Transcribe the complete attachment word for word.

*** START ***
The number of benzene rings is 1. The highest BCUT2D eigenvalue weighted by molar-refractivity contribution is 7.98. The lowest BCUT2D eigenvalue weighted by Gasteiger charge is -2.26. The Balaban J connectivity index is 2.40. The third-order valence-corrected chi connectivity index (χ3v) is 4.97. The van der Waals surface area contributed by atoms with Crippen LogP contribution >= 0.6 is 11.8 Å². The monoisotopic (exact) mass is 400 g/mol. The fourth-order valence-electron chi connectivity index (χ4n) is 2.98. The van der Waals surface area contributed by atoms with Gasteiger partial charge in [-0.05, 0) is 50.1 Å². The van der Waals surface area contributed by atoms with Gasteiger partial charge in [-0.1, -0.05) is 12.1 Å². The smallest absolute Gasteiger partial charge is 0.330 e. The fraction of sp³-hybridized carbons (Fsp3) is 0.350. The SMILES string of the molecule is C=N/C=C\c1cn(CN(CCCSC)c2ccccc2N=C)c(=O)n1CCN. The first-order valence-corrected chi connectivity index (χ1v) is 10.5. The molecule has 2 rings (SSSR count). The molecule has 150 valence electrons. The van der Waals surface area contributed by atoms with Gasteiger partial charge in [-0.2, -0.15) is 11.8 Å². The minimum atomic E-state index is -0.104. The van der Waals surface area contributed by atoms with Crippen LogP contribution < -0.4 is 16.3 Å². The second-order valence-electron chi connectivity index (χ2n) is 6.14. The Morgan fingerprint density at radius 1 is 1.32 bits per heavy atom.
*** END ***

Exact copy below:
The number of benzene rings is 1. The highest BCUT2D eigenvalue weighted by molar-refractivity contribution is 7.98. The lowest BCUT2D eigenvalue weighted by Gasteiger charge is -2.26. The Balaban J connectivity index is 2.40. The third-order valence-corrected chi connectivity index (χ3v) is 4.97. The van der Waals surface area contributed by atoms with Crippen LogP contribution >= 0.6 is 11.8 Å². The monoisotopic (exact) mass is 400 g/mol. The fourth-order valence-electron chi connectivity index (χ4n) is 2.98. The van der Waals surface area contributed by atoms with Gasteiger partial charge in [-0.05, 0) is 50.1 Å². The van der Waals surface area contributed by atoms with Gasteiger partial charge in [-0.1, -0.05) is 12.1 Å². The smallest absolute Gasteiger partial charge is 0.330 e. The fraction of sp³-hybridized carbons (Fsp3) is 0.350. The SMILES string of the molecule is C=N/C=C\c1cn(CN(CCCSC)c2ccccc2N=C)c(=O)n1CCN. The first-order valence-corrected chi connectivity index (χ1v) is 10.5. The molecule has 2 rings (SSSR count). The molecule has 150 valence electrons. The van der Waals surface area contributed by atoms with Gasteiger partial charge in [-0.2, -0.15) is 11.8 Å². The minimum atomic E-state index is -0.104. The van der Waals surface area contributed by atoms with Crippen LogP contribution < -0.4 is 16.3 Å². The second-order valence-electron chi connectivity index (χ2n) is 6.14. The Morgan fingerprint density at radius 1 is 1.32 bits per heavy atom.